T20 cricket has usually been a one-way traffic of unapologetic hitting by batters but this hasn't been your usual Indian Premier League. The average scores have gone down, middle-overs spells have become more unyielding and slog overs are no longer a bowlers' graveyard. In 2020, there were 13 team totals over 200 in the UAE. This time, only one out of nine 200-plus totals have come in the UAE, at Abu Dhabi where Mumbai Indians hammered 235 against Sunrisers Hyderabad. Compared to 734 sixes in 2020, only 670 were hit till the second qualifier this time.
Despite its short boundaries, Sharjah emerged a difficult scoring venue this season, with just five innings of 150 and above in the 10 matches hosted there. Last season, there were 16 innings of 150 and above in 12 matches. Most drastic has been the improvement in the bowling economy. Seven bowlers with at least 20 overs last season returned an economy of under seven. That grew to 13 this time. Long story short, batters have really struggled in the IPL as the bowlers exploited slow pitches with more and more variations. With the T20 World Cup set to be held in the UAE in a week, here's a look at a few IPL trends that may shape the World Cup as well.
Variations and more variations
More and more bowlers in this IPL have relied on experimentation. According to CricViz, almost a third (28.7%) of all balls bowled by Rajasthan Royals this tournament have been variation deliveries. Sunrisers Hyderabad, with Bhuvneshwar Kumar and Rashid Khan in their side, too came close, with 28.4%. There isn't a strong correlation between using variations and team success though. Chennai Super Kings, for example, were the least experimenting side with an overall variation percentage of 17 while Kolkata Knight Riders were at 22%.
Among all the variations, the slower ball has witnessed a sharp spike in use this season (20.4%) compared to 2020 (13.1%) and even 2019 (19.3%). The tracks in the UAE have played a hand in this, especially Sharjah that has offered almost no pace off the pitch, prompting fast bowlers to really push their luck. Delhi Capitals fast bowler Andre Nortje, who averages well above 140 kph this season, bowled a 108 kmph slower delivery in Sharjah last week.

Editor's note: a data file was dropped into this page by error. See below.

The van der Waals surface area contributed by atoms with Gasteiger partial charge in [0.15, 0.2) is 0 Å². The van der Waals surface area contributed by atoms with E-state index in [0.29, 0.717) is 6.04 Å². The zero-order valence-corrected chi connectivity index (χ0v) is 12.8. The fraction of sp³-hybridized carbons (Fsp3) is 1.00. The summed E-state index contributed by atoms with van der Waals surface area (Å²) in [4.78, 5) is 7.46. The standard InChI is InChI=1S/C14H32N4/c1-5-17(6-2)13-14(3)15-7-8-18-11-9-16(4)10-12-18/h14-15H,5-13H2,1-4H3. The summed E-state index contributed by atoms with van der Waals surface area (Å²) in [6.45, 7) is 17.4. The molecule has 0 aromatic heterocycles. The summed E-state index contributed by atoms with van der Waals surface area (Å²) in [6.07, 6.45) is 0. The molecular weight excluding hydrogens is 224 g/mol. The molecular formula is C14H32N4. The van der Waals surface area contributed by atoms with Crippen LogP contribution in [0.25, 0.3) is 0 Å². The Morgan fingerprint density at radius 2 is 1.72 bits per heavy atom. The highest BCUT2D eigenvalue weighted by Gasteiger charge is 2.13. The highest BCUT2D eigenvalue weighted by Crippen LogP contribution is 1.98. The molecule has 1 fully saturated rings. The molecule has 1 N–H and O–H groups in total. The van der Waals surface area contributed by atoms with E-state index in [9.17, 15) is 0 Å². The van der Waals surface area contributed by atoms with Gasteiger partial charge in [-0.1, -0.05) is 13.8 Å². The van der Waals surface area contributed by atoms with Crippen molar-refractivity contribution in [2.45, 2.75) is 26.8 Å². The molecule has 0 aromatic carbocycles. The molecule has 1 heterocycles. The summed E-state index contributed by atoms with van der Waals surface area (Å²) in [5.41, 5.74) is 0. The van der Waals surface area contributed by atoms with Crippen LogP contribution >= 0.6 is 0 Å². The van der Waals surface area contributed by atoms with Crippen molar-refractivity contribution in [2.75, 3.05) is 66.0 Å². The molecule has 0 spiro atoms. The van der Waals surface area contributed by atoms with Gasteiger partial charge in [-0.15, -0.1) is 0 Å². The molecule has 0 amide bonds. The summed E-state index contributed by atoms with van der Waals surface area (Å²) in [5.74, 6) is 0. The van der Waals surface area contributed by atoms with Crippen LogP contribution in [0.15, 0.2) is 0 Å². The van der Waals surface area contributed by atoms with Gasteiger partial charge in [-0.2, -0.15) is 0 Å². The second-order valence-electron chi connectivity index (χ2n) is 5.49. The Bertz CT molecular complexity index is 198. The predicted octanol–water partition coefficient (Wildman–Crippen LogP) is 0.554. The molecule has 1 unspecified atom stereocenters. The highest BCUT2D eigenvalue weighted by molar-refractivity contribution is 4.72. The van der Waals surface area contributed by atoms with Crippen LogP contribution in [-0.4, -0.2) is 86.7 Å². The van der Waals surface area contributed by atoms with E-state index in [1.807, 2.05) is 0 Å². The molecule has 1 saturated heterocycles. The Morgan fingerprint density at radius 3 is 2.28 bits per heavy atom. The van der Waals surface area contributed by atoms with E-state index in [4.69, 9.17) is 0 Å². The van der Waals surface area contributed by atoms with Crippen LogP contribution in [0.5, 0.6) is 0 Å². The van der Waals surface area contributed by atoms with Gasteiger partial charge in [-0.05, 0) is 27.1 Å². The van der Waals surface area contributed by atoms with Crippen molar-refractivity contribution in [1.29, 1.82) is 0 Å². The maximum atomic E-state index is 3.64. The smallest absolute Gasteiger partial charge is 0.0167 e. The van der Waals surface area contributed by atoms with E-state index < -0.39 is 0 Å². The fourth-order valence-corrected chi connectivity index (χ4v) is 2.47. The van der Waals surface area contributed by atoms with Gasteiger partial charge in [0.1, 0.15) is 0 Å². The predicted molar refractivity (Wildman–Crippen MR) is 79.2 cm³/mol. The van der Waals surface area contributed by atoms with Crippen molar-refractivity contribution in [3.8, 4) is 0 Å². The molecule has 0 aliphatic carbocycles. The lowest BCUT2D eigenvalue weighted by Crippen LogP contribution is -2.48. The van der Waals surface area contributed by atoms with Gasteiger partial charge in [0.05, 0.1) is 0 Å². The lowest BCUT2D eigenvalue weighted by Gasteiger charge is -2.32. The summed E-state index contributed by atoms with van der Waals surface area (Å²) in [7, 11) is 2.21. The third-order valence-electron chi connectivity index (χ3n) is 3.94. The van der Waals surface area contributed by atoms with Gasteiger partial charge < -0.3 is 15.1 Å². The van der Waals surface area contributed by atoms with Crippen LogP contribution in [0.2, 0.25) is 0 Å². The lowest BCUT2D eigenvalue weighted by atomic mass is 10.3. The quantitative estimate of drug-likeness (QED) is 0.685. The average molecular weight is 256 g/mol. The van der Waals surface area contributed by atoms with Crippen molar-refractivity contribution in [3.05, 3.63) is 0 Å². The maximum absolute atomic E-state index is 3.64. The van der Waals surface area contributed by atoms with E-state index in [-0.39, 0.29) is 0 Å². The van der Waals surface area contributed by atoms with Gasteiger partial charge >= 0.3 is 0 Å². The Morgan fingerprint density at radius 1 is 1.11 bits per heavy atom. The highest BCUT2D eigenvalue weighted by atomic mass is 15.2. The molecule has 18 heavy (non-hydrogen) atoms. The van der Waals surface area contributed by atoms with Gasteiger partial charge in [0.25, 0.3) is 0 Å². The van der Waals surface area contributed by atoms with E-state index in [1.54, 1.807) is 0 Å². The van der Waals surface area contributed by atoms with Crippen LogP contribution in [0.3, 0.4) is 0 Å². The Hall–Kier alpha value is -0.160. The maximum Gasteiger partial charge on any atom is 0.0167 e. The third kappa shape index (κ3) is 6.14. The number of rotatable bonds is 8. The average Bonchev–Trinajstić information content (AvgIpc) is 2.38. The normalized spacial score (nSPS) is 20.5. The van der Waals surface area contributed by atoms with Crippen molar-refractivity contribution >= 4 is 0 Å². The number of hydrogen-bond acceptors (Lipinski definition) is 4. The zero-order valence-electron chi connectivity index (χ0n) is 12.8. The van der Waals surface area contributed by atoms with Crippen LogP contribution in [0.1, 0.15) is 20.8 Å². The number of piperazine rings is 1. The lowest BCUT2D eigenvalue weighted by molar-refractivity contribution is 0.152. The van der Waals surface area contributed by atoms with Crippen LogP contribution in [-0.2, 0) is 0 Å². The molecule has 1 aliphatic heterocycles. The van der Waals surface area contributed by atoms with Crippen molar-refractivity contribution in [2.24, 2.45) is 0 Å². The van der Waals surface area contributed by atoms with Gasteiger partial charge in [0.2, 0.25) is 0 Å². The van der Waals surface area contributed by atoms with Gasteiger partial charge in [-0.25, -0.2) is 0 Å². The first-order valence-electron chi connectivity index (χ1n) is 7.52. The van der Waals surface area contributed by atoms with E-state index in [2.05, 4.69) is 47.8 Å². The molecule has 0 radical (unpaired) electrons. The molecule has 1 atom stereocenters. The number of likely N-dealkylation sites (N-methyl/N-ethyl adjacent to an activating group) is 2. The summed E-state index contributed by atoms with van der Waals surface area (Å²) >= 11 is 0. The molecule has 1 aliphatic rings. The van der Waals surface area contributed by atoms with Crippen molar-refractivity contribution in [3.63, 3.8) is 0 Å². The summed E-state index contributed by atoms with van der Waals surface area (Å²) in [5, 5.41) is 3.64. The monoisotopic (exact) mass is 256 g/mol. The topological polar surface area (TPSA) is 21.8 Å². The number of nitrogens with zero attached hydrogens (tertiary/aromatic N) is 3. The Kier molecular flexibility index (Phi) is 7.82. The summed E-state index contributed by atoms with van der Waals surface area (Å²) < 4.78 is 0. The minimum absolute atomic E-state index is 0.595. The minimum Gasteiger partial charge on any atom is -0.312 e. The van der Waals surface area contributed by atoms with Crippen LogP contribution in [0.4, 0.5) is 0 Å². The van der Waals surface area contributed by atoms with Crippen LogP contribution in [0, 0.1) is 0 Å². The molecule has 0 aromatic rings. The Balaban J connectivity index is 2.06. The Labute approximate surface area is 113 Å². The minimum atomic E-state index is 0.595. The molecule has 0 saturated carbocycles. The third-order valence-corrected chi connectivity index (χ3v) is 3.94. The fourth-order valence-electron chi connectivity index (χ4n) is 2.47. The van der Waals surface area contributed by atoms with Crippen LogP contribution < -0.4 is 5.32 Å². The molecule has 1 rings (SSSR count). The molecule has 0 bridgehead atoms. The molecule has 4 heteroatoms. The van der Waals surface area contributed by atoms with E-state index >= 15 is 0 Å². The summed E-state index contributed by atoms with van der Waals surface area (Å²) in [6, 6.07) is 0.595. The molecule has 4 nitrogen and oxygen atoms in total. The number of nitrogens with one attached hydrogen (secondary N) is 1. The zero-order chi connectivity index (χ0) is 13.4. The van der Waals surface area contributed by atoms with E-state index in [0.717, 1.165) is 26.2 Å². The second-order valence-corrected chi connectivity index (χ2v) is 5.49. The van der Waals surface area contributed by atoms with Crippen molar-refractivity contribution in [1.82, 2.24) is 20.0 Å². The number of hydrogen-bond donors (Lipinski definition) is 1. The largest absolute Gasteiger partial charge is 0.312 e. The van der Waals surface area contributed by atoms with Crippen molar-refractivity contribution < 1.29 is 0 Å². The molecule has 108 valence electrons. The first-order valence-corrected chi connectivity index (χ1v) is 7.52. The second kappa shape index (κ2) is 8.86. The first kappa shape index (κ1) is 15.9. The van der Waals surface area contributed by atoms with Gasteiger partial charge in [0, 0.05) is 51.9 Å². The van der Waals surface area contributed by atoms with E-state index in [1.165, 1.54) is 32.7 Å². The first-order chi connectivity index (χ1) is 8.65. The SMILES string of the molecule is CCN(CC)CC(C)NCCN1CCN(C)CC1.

Yorkers, as usual, have been an extremely useful variation but the lines have changed now. No longer are bowlers aiming for the batters' feet but the channel outside it. Only 22% of the yorkers bowled were on stumps but 34% were in the channel outside off-stump. Wide yorkers are also becoming more prevalent in the death overs, making up for 26% of all the yorkers bowled this IPL.
One-over spells in the Powerplay are becoming a norm with bowling heavy teams like Kolkata Knight Riders and Delhi Capitals often deploying a spinner to slow down starts. Till the Eliminator, KKR had availed of 44 one-over spells quite effectively. But not all teams have been successful in this ploy. Mumbai Indians have 45 one-over spells this IPL but most of them were unintended—the batters hit the bowlers out of the attack. Seven IPL teams have tried at least 35 one-over spells but not Chennai Super Kings (13) who were happy to let Josh Hazlewood and Deepak Chahar run through their opening spells.
The 19th over specialists
The last three seasons have also witnessed the emergence of 19th over specialists who allow their partners to defend more runs in the last over. Teams have deployed their finest bowlers in the 19th to try and prevent the match from going to the wire. Who else but Jasprit Bumrah to lead this pack. This season he has bowled the 19th eight times, one more than in 2020, with an economy of 6.87 (he averages nine runs per over for the 20th over). Mohammad Shami (economy of 8.33; 20th over econ: 7.00) and Nortje (economy of 9.42; 20th over econ: 9.5) have been used thrice each in this scenario but without as much success as Bumrah.
Spinning a web
The top four wicket-takers this IPL have all been pacers but slow bowlers have been the real success story this IPL, especially in the middle overs. Teams like CSK, KKR and DC have liberally used their slow-bowling options whenever required to break the rhythm and break important partnerships. Spinners like Ravichandran Ashwin and Sunil Narine have reaped good spells with the off-break but variations too have had their say. The googly, especially, has been of immense help across the board. Take the case of Yuzvendra Chahal—overlooked for the India team's T20 World Cup selection—who had an economy of 6.68 and a dot ball percentage of 45.9% in 87 googlies. Rahul Chahar—who made the cut—bowled just 51 googlies with an economy of 8.35 and a 33.3% dot percentage. Varun Chakravarthy, however, has been particularly phenomenal, bowling 165 googlies till the Eliminator, conceding only 5.92 per over and 41.2% dots.